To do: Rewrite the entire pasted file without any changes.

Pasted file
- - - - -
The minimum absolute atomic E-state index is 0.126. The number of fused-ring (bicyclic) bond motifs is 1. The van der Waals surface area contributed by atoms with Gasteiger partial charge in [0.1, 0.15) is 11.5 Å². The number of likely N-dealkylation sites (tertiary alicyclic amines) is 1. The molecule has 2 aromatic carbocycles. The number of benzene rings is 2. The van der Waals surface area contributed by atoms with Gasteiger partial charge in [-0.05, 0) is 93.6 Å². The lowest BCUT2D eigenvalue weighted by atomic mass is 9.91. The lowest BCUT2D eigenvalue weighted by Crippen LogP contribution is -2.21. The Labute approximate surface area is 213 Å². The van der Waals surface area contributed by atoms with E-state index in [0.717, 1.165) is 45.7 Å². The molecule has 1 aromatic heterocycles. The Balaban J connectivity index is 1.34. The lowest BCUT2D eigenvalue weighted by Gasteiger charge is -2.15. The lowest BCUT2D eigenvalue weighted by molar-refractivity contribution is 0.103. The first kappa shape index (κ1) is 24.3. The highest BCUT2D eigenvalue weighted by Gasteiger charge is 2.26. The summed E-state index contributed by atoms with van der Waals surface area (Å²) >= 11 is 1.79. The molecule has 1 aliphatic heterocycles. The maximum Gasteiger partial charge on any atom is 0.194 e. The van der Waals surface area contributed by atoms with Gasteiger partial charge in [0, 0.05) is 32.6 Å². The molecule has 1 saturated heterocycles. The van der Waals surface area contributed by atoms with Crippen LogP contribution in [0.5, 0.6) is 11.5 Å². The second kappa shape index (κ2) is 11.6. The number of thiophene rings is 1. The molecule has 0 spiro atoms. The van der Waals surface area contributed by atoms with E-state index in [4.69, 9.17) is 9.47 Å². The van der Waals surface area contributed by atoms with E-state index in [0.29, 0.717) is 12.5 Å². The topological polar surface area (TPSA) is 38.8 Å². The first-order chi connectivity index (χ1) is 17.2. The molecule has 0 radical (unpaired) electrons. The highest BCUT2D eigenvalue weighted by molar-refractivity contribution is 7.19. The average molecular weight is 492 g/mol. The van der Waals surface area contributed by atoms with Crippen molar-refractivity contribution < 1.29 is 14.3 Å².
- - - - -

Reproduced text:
The minimum absolute atomic E-state index is 0.126. The number of fused-ring (bicyclic) bond motifs is 1. The van der Waals surface area contributed by atoms with Gasteiger partial charge in [0.1, 0.15) is 11.5 Å². The number of likely N-dealkylation sites (tertiary alicyclic amines) is 1. The molecule has 2 aromatic carbocycles. The number of benzene rings is 2. The van der Waals surface area contributed by atoms with Gasteiger partial charge in [-0.05, 0) is 93.6 Å². The lowest BCUT2D eigenvalue weighted by atomic mass is 9.91. The lowest BCUT2D eigenvalue weighted by Crippen LogP contribution is -2.21. The Labute approximate surface area is 213 Å². The van der Waals surface area contributed by atoms with E-state index in [0.717, 1.165) is 45.7 Å². The molecule has 1 aromatic heterocycles. The Balaban J connectivity index is 1.34. The lowest BCUT2D eigenvalue weighted by Gasteiger charge is -2.15. The lowest BCUT2D eigenvalue weighted by molar-refractivity contribution is 0.103. The first kappa shape index (κ1) is 24.3. The highest BCUT2D eigenvalue weighted by Gasteiger charge is 2.26. The summed E-state index contributed by atoms with van der Waals surface area (Å²) >= 11 is 1.79. The molecule has 1 aliphatic heterocycles. The maximum Gasteiger partial charge on any atom is 0.194 e. The van der Waals surface area contributed by atoms with Gasteiger partial charge in [0, 0.05) is 32.6 Å². The molecule has 1 saturated heterocycles. The van der Waals surface area contributed by atoms with Crippen LogP contribution in [0.5, 0.6) is 11.5 Å². The second kappa shape index (κ2) is 11.6. The number of thiophene rings is 1. The molecule has 0 spiro atoms. The van der Waals surface area contributed by atoms with E-state index in [4.69, 9.17) is 9.47 Å². The van der Waals surface area contributed by atoms with E-state index in [0.29, 0.717) is 12.5 Å². The topological polar surface area (TPSA) is 38.8 Å². The first-order chi connectivity index (χ1) is 17.2. The molecule has 0 radical (unpaired) electrons. The highest BCUT2D eigenvalue weighted by molar-refractivity contribution is 7.19. The average molecular weight is 492 g/mol. The van der Waals surface area contributed by atoms with Crippen molar-refractivity contribution < 1.29 is 14.3 Å².